years, Western imports from Melodiya’s Bolshoy list were rare, and those few LPs that did get through seemed to be made from a mixture of warped cardboard and grit. So when in 1955 a shadowy RussoAmerican media executive named Gerald Severn approached Decca with a proposition to underwrite a series of Russian opera recordings in Yugoslavia, the company jumped at the chance, dispatching a top production team led by James Walker to the capital. Most sessions took place overnight in a hastily converted cinema, the results being caught in Decca’s trademark mono FFRR (‘Full Frequency Range Recording’) as well as state-of-the-art stereo.
The resultant LPs were acclaimed for their natural balance and fidelity, and they enjoyed a good run in the catalogue (latterly as ‘Ace of Diamonds’ stereo reissues) before being sidelined in favour of newer, echt-Bolshoy records when relations between Moscow and London began to thaw. Now Eloquence are bringing out all seven sets for the first time on CD, and, thanks to Chris Bernauer’s meticulous remastering we can hear what the fuss was about. Sixty years on, the body and sweetness of sound is remarkable for its time. The balance between voices and orchestra is good, and in these three initial issues Rimsky-Korsakov’s realizations— still quietly preferred by some of us, I dare say, on artistic rather than scholarly grounds—glint and swagger splendidly.
Nor are the performances themselves mere stopgaps. Certainly bargainbasement costs played their part, but the prime reason Severn lighted on Belgrade was the high calibre of the in-house product. This was largely inspired by Oskar Danon, among the most complete operatic conductors of his generation (and an anti-Nazi freedom-fighter to boot) whose single-minded devotion to Slav opera resulted in productions of commanding authority. There is an affectionate pen-portrait of his style in opera (August 1962, pp. 518-20) by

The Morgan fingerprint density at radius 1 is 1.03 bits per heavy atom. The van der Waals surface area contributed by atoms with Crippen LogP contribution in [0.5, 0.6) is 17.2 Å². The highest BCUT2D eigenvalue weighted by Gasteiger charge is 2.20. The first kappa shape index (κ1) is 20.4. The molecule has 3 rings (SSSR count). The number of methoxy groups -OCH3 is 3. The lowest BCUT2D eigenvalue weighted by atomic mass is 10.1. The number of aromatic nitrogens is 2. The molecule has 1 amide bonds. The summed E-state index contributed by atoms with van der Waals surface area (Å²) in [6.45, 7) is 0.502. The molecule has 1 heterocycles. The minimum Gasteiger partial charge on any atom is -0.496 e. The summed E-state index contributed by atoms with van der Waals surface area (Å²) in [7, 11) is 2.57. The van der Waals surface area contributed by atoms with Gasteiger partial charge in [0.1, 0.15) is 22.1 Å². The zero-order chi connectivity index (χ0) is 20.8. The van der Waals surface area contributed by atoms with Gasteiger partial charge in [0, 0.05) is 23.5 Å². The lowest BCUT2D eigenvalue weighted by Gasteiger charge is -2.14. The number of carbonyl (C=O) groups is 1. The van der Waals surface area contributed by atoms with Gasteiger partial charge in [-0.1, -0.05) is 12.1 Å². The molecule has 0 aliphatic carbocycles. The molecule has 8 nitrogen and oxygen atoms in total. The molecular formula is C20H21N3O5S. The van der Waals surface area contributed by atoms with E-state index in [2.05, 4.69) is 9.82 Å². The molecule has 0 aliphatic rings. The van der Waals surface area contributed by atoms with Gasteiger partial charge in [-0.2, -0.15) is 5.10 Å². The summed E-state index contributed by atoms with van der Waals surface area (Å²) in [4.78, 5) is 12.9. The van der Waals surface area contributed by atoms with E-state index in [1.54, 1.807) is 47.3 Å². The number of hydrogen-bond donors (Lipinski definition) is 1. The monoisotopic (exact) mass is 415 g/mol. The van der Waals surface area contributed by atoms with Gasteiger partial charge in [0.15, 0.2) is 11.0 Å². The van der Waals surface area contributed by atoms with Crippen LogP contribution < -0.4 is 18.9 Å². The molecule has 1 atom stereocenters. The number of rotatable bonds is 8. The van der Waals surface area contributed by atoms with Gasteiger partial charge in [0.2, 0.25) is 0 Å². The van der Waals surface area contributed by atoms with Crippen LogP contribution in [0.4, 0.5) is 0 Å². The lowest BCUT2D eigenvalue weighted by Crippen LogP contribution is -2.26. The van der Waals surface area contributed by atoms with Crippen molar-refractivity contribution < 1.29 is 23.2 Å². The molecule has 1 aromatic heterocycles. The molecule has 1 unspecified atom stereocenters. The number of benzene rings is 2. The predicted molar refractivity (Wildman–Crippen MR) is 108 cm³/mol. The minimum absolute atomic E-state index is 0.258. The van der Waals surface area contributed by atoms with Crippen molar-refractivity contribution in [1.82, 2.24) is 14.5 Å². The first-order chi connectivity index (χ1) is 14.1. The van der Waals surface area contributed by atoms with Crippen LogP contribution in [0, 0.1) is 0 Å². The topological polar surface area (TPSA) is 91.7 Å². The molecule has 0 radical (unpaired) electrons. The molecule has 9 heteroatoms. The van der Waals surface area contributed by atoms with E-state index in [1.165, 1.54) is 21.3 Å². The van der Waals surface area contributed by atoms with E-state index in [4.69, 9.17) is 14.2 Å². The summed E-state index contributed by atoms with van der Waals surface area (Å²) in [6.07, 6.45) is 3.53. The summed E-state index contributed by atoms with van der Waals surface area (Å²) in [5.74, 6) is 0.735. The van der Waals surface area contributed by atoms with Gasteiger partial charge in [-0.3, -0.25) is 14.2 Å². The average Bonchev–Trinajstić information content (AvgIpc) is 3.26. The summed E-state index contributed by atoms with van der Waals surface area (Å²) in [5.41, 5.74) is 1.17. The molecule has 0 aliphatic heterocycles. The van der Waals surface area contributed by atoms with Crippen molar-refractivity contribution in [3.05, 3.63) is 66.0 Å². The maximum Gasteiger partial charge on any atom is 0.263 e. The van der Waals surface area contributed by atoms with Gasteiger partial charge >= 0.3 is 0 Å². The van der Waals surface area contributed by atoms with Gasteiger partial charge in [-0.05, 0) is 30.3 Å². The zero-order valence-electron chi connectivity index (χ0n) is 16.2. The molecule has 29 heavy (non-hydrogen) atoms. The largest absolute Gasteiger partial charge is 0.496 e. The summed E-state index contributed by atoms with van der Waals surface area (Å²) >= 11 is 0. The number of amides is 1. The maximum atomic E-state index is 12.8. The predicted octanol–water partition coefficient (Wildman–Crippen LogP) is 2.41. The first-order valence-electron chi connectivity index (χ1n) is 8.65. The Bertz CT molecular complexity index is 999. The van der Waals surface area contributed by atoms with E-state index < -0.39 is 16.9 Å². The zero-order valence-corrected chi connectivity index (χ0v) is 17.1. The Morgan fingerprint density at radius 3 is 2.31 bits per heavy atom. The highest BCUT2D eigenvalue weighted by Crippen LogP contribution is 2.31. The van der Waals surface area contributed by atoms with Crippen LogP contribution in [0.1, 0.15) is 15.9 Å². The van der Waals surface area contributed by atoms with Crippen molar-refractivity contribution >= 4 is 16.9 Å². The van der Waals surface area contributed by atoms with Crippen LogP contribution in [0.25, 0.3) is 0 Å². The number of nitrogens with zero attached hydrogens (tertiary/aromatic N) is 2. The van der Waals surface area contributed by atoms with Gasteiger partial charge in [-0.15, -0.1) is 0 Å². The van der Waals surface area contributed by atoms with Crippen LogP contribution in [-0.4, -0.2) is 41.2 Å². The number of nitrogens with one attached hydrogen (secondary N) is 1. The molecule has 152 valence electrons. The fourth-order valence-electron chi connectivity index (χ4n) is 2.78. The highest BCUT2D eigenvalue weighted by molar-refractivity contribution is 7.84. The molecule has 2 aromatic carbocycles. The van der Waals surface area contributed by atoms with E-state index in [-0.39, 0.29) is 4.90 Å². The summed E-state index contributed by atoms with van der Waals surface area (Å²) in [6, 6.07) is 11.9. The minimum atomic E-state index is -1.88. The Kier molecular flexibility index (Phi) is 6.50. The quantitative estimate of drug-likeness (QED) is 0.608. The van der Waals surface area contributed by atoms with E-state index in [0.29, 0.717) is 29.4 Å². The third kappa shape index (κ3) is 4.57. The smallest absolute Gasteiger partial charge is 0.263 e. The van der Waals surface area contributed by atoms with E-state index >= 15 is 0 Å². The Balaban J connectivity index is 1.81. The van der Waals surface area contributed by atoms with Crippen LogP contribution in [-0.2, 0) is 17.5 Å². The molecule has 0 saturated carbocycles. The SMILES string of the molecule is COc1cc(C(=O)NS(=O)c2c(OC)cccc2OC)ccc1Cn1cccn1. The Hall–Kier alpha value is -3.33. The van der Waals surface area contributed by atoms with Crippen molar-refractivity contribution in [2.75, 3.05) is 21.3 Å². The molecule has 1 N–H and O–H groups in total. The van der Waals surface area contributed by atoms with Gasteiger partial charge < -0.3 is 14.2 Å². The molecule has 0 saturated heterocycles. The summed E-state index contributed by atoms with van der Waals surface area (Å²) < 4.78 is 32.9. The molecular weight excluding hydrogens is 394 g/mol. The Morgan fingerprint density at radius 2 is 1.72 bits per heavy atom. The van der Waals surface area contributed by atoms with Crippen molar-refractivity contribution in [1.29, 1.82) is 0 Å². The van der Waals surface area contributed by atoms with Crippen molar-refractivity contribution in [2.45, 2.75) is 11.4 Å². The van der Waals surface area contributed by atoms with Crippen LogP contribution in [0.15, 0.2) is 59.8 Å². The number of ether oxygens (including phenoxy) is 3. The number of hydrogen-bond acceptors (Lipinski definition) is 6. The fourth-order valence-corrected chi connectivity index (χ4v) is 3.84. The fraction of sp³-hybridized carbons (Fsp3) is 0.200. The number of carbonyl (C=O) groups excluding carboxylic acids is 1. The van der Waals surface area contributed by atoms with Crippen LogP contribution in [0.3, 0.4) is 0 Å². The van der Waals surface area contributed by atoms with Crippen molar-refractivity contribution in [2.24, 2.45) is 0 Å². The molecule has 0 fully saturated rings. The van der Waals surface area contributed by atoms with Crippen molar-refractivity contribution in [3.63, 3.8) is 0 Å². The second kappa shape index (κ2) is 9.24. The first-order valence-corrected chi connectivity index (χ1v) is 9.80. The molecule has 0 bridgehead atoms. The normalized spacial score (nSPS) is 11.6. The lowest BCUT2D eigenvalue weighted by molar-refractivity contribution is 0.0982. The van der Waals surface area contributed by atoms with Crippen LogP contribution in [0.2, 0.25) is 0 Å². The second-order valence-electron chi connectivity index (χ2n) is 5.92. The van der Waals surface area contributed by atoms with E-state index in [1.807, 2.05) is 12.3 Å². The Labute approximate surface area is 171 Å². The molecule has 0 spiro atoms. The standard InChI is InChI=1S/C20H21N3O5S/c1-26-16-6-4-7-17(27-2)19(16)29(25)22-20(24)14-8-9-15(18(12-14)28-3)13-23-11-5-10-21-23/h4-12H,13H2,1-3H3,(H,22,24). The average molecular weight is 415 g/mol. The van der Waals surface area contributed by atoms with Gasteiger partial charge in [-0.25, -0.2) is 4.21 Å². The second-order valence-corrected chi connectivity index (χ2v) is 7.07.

William Marshall, coinciding with the company’s Edinburgh Festival visit: ‘he radiates energy … his dark and deep-set eyes glow with enthusiasm or sparkle with pleasure’.
Enthusiasm and sparkle are certainly uppermost in his crackling Prince Igor, which fairly sweeps us over potential potholes in Borodin’s rocky operatic road. The oriental centre (played complete) has special drama, the barbaric roughness of its choral tableaux imaginatively contrasted with the sophisticated Russian outer acts. There may be better-played Polovtsian Dances, but few have such visceral impact. The Mussorgsky sets are conducted by Danon’s deputy Krešimir Baranović, pedestrian in comparison, but always allowing the singers space to inhabit their roles. His stately Khovanshchina likewise boasts a full text, and though Boris Godunov—alone recorded in Zagreb, under Severn—is missing both the first scene of the Polish act and St Basil’s Cathedral, that at least fits it neatly onto two well-packed CDs.
The all-Serbian casts prompt very positive feelings. Across three operas there are inevitably weak links, notably a Pimen in Boris who is frail in the wrong sense; and though Žarko Cvejić paints his gallery of drunken monks, princes and khans in the old, bold Russian way, he lacks the solid brushwork of Reizen or Pirogov. What strikes me generally is the modernity of the singing, a confidence that cleanly delivered notes and texts will do the work, without too much reliance on vocal acting. Miroslav Čangalović may not be the most theatrical Boris or Dosifey, but he is inside both roles and delivers them movingly, with reserved power. A sensual Konchakovna and Marina, Melanija Bugarinović also gives us an imposingly adamantine Marfa. Coming to the tenors, Drago Starc is a lyrically appealing Golitsin, while Miroslav Brajnik’s ardent, proud Pretender could scarcely be bettered. Best of all is the baritone Dušan Popović,
Opera, December 2018